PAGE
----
Central Bank Digital Currencies Could Have Legitimate ‘Role,’ Says IMF’s Lagarde

The head of the International Monetary Fund (IMF) has said the international community should “consider” endorsing central bank issued digital currencies (CBDCs) in a speech at the Singapore Fintech Festival Nov. 14.

IMF managing director Christine Lagarde said that despite being “not entirely convinced” on the concept of cryptocurrencies more generally, there may be a case for states to issue government-backed tokens or similar assets.

“I believe we should consider the possibility to issue digital currency. There may be a role for the state to supply money to the digital economy,” she told the event.

The comments come a day after the IMF published a dedicated report on CBDCs, examining what it views as the pros and cons of the financial tool.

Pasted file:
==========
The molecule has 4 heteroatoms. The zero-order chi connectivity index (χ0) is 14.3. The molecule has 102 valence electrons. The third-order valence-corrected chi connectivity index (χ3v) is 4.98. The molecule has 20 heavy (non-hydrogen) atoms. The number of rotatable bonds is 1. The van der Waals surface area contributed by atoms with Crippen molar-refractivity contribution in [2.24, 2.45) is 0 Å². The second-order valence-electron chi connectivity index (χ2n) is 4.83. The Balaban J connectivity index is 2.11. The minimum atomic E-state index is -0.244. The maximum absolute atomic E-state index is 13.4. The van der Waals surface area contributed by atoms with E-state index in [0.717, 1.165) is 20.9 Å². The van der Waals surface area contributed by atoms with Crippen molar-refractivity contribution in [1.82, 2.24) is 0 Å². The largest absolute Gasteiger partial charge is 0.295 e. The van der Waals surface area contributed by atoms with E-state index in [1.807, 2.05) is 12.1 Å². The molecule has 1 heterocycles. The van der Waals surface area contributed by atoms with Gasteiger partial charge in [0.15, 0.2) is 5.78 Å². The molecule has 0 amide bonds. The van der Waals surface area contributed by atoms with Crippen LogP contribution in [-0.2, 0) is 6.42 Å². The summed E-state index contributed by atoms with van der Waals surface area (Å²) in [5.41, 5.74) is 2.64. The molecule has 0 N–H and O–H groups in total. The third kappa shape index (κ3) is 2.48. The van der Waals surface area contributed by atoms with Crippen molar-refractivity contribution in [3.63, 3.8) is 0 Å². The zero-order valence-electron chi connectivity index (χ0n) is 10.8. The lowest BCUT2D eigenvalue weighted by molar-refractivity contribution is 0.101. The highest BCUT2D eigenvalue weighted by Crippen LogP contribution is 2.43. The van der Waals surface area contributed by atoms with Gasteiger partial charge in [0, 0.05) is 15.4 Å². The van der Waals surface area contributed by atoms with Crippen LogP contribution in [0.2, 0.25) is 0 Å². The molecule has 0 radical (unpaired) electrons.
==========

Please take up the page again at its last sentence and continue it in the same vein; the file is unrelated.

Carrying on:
As Lagarde noted, various jurisdictions are currently considering or starting out on the journey to implement state-sponsored tokens.

If done properly, CBDCs could “could satisfy public policy goals,” she said, specifically “financial inclusion,” “security and consumer protection,” and “privacy in payments.”

The IMF has not always been as keen on the concept as Lagarde suggests today.

In a report at the time, the organization suggested the Marshall Islands, which wants to issue a national digital currency to circulate in tandem with the U.S.  dollar, should reconsider its plans over money laundering concerns.

This week, the country’s president survived a no confidence vote over the issue, which should now continue on its path to digital currency issuance.

During the speech in Singapore, Lagarde meanwhile continued on the “downsides” of CBDCs,

“I would also like to highlight risks of stifling innovation — the last thing you want. My main point will be that we should face these risks creatively.”


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